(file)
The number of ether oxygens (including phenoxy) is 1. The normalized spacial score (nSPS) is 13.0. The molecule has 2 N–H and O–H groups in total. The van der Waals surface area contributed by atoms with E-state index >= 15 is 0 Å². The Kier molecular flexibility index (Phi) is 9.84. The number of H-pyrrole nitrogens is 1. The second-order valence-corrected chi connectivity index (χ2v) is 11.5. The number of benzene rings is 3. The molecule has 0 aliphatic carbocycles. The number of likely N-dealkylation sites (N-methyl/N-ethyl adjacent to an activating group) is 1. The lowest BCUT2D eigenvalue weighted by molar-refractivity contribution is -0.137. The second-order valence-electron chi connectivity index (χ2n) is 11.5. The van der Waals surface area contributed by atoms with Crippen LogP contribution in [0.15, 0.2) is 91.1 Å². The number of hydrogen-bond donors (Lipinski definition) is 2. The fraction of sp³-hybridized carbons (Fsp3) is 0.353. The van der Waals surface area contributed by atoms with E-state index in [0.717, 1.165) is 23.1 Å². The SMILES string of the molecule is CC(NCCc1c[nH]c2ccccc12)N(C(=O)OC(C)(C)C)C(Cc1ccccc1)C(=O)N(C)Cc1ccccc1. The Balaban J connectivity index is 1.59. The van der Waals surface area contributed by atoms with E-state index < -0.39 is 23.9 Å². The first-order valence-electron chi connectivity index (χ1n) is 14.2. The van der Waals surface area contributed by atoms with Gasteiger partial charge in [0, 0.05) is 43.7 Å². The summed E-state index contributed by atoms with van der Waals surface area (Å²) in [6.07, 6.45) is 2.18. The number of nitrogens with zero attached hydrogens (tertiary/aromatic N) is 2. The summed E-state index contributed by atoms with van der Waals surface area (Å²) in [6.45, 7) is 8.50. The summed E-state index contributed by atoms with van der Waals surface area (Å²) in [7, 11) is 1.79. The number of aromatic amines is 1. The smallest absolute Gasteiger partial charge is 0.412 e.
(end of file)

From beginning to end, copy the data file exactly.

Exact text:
The number of ether oxygens (including phenoxy) is 1. The normalized spacial score (nSPS) is 13.0. The molecule has 2 N–H and O–H groups in total. The van der Waals surface area contributed by atoms with E-state index >= 15 is 0 Å². The Kier molecular flexibility index (Phi) is 9.84. The number of H-pyrrole nitrogens is 1. The second-order valence-corrected chi connectivity index (χ2v) is 11.5. The number of benzene rings is 3. The molecule has 0 aliphatic carbocycles. The number of likely N-dealkylation sites (N-methyl/N-ethyl adjacent to an activating group) is 1. The lowest BCUT2D eigenvalue weighted by molar-refractivity contribution is -0.137. The second-order valence-electron chi connectivity index (χ2n) is 11.5. The van der Waals surface area contributed by atoms with Crippen LogP contribution in [0.15, 0.2) is 91.1 Å². The number of hydrogen-bond donors (Lipinski definition) is 2. The fraction of sp³-hybridized carbons (Fsp3) is 0.353. The van der Waals surface area contributed by atoms with E-state index in [0.717, 1.165) is 23.1 Å². The SMILES string of the molecule is CC(NCCc1c[nH]c2ccccc12)N(C(=O)OC(C)(C)C)C(Cc1ccccc1)C(=O)N(C)Cc1ccccc1. The Balaban J connectivity index is 1.59. The van der Waals surface area contributed by atoms with E-state index < -0.39 is 23.9 Å². The first-order valence-electron chi connectivity index (χ1n) is 14.2. The van der Waals surface area contributed by atoms with Gasteiger partial charge in [0, 0.05) is 43.7 Å². The summed E-state index contributed by atoms with van der Waals surface area (Å²) in [6.07, 6.45) is 2.18. The number of nitrogens with zero attached hydrogens (tertiary/aromatic N) is 2. The summed E-state index contributed by atoms with van der Waals surface area (Å²) in [6.45, 7) is 8.50. The summed E-state index contributed by atoms with van der Waals surface area (Å²) in [7, 11) is 1.79. The number of aromatic amines is 1. The smallest absolute Gasteiger partial charge is 0.412 e.